Basil Apokapes

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Basil Apokapes (or Apocapes) (Greek: Βασίλειος Ἀποκάπης) was a Byzantine general of the 11th century.

A descendant of the Apokapai family, an Armeno-Georgian noble clan, he was the son of the patrician Michael Apokapes or Abu K’ab, who had once served as a tent-guard for the influential Georgian Bagratid prince David of Tao (r. 966–1000) and then commanded the city of Edessa (modern-day Şanlıurfa, Turkey) under the Byzantine Emperor Michael IV the Paphlagonian (r. 1034–1041).

In 1054, as patrikios and strategos, Basil Apokapes rallied the people of Manzikert and repulsed an attack by the Seljuks under Toğrül. Later, from 1059 to 1065, he served as archon (magistros and doux) of Paradounavon (modern northern Bulgaria, along the Danube) In 1064, together with the future emperor Nikephoros Botaneiates and his sons, he was defeated and captured by the Oghuz Turks who had crossed the northern Balkans, but the outbreak of epidemic soon decimated the invaders and the prisoners were recovered.[1] After the defeat of Romanos IV by Andronikos Doukas in 1071, he seems to have been under the command of Philaretos Brachamios, a Byzantine general of Armenian heritage, who had established himself in Cilicia, and served him as a governor of Edessa from 1077 until his death in 1083.[2]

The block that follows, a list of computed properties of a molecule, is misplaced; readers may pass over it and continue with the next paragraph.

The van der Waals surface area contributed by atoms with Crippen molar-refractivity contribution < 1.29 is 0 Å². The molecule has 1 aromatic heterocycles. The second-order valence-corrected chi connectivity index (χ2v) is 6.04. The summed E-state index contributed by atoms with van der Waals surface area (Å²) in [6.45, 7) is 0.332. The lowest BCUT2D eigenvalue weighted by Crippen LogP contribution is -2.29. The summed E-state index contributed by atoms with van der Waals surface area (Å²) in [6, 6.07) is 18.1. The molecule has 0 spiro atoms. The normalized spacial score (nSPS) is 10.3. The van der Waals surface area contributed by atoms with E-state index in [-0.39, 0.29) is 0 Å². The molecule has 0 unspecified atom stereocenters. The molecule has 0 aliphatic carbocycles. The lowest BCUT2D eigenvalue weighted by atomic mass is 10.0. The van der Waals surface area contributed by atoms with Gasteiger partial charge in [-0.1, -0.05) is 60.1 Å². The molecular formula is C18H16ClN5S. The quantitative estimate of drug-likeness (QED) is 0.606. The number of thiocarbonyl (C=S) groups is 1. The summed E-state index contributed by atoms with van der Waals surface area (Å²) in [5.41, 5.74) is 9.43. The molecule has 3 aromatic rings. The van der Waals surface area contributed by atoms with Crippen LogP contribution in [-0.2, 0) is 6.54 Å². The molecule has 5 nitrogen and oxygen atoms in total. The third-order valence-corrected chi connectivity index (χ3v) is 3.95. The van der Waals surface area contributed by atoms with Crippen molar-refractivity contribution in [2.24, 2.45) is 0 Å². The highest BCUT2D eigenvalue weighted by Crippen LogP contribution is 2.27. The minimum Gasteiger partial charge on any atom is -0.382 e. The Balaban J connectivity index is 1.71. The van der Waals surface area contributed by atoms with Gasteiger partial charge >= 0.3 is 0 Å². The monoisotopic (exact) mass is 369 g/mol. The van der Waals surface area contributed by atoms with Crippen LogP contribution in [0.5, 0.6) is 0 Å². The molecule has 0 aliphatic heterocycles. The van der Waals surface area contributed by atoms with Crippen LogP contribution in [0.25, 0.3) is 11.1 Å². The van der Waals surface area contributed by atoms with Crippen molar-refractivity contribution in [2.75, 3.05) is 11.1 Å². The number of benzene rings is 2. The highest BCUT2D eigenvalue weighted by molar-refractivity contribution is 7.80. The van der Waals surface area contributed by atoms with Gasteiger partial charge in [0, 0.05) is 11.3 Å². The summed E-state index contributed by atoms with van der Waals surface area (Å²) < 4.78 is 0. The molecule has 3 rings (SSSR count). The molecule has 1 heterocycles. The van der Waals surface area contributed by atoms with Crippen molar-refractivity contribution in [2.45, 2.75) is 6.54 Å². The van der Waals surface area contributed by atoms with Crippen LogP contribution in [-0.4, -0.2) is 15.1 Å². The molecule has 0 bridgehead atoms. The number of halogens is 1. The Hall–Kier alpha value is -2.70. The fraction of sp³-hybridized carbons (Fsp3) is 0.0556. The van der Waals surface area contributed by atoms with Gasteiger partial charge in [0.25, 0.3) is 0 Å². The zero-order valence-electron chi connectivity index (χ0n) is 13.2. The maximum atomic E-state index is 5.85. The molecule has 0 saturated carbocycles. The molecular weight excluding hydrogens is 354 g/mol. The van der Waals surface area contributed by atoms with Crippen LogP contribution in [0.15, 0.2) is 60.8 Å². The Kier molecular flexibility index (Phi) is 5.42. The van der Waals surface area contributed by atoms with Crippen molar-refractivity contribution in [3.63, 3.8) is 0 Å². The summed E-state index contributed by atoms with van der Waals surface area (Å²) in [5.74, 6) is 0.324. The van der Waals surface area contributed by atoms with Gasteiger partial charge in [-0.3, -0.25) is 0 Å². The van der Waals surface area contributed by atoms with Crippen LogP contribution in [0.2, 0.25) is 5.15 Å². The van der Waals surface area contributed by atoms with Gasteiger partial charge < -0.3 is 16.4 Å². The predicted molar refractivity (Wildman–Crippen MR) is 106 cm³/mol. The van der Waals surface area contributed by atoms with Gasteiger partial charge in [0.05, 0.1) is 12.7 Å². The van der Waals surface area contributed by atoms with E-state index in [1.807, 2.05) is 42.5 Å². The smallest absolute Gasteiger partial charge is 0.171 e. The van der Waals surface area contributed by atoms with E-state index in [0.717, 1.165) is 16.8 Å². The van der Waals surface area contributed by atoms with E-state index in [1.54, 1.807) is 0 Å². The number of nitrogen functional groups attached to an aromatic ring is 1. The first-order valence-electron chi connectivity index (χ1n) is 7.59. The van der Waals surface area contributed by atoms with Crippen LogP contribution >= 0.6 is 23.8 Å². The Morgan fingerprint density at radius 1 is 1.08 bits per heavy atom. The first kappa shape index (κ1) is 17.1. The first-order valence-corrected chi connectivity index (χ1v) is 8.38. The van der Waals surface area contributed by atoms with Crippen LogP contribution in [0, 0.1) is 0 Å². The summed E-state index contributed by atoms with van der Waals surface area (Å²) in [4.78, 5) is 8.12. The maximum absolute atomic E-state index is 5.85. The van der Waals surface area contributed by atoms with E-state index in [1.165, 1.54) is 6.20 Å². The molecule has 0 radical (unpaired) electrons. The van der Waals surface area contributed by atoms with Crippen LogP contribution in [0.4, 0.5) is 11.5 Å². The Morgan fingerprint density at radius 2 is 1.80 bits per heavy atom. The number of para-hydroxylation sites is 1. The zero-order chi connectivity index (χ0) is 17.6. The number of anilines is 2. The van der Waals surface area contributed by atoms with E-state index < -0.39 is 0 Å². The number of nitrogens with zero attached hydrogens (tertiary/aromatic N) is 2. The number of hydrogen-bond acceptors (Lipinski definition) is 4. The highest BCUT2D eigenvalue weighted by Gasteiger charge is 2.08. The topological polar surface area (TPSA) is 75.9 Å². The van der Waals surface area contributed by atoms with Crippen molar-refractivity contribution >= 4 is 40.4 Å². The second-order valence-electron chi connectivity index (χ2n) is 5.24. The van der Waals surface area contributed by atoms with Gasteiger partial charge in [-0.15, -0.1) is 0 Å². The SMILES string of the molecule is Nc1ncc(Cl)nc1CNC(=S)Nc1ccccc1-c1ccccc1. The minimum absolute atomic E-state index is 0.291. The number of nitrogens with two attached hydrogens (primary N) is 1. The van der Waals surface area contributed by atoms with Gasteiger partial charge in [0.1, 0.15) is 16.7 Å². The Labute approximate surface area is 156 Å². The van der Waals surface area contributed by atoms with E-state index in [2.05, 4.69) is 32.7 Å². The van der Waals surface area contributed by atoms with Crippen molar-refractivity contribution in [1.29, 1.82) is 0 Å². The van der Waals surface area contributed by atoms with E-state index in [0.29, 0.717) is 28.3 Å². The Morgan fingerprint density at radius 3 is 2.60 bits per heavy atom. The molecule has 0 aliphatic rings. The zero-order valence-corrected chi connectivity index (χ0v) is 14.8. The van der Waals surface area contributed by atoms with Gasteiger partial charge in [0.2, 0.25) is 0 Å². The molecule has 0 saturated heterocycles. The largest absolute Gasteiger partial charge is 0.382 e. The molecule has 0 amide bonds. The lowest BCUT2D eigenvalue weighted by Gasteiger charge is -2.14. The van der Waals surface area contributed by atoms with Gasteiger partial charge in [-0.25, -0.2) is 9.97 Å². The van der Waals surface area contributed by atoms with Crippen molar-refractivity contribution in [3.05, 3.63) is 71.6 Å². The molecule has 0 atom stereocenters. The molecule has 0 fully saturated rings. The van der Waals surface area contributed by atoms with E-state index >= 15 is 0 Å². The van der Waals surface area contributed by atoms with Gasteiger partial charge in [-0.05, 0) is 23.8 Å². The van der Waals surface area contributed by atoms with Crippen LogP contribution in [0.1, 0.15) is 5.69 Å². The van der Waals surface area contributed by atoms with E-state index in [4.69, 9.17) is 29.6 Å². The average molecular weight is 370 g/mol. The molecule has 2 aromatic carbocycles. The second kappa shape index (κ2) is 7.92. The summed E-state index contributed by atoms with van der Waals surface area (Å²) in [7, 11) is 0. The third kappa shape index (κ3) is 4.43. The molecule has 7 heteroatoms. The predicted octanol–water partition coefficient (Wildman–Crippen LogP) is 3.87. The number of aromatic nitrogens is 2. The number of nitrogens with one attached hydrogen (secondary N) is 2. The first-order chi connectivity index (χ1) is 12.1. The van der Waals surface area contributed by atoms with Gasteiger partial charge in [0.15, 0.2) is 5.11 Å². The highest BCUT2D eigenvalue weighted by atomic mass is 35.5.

References[edit]

  1. ^ Florin Curta (2006), Southeastern Europe in the Middle Ages, 500-1250, p. 298. Cambridge University Press, ISBN 0-521-81539-8.
  2. ^ Speros Vryonis, Jr. The Will of a Provincial Magnate, Eustathius Boilas (1059). Dumbarton Oaks Papers, Vol. 11, 1957 (1957), pp. 263-277.

Sources[edit]

  • Grünbart, M., "Die Familie Apokapes im Licht neuer Quellen," in N. Oikonomides, ed., Studies in Byzantine sigillography, V (Washington, DC, 1998), 29-41.
  • Alexios G. C. Savvides. The Armenian-Georgian-Byzantine family of Apocapes/Abukab in the 11th c., Δίπτυχα 5 (1991), 96-104.